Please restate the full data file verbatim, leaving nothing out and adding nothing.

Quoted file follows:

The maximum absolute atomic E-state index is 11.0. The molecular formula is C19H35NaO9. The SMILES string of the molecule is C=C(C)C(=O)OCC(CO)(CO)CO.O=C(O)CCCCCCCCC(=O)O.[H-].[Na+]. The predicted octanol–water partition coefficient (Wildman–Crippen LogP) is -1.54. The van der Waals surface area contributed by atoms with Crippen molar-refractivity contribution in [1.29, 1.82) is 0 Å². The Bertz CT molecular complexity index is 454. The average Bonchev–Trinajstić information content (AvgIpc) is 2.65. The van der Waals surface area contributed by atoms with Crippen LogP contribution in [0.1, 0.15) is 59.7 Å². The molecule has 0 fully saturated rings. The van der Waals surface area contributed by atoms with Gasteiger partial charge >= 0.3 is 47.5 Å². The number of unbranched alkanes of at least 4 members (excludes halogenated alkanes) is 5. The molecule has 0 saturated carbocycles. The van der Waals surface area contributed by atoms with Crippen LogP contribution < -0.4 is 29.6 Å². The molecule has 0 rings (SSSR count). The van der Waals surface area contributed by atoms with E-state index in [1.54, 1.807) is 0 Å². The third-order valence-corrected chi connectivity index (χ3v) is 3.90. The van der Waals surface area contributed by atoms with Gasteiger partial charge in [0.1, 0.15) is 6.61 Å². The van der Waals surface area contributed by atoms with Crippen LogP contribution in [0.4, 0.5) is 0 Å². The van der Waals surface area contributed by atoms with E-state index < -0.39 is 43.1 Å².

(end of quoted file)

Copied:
The maximum absolute atomic E-state index is 11.0. The molecular formula is C19H35NaO9. The SMILES string of the molecule is C=C(C)C(=O)OCC(CO)(CO)CO.O=C(O)CCCCCCCCC(=O)O.[H-].[Na+]. The predicted octanol–water partition coefficient (Wildman–Crippen LogP) is -1.54. The van der Waals surface area contributed by atoms with Crippen molar-refractivity contribution in [1.29, 1.82) is 0 Å². The Bertz CT molecular complexity index is 454. The average Bonchev–Trinajstić information content (AvgIpc) is 2.65. The van der Waals surface area contributed by atoms with Crippen LogP contribution in [0.1, 0.15) is 59.7 Å². The molecule has 0 fully saturated rings. The van der Waals surface area contributed by atoms with Gasteiger partial charge >= 0.3 is 47.5 Å². The number of unbranched alkanes of at least 4 members (excludes halogenated alkanes) is 5. The molecule has 0 saturated carbocycles. The van der Waals surface area contributed by atoms with Crippen LogP contribution < -0.4 is 29.6 Å². The molecule has 0 rings (SSSR count). The van der Waals surface area contributed by atoms with E-state index in [1.54, 1.807) is 0 Å². The third-order valence-corrected chi connectivity index (χ3v) is 3.90. The van der Waals surface area contributed by atoms with Gasteiger partial charge in [0.1, 0.15) is 6.61 Å². The van der Waals surface area contributed by atoms with Crippen LogP contribution in [0.4, 0.5) is 0 Å². The van der Waals surface area contributed by atoms with E-state index < -0.39 is 43.1 Å².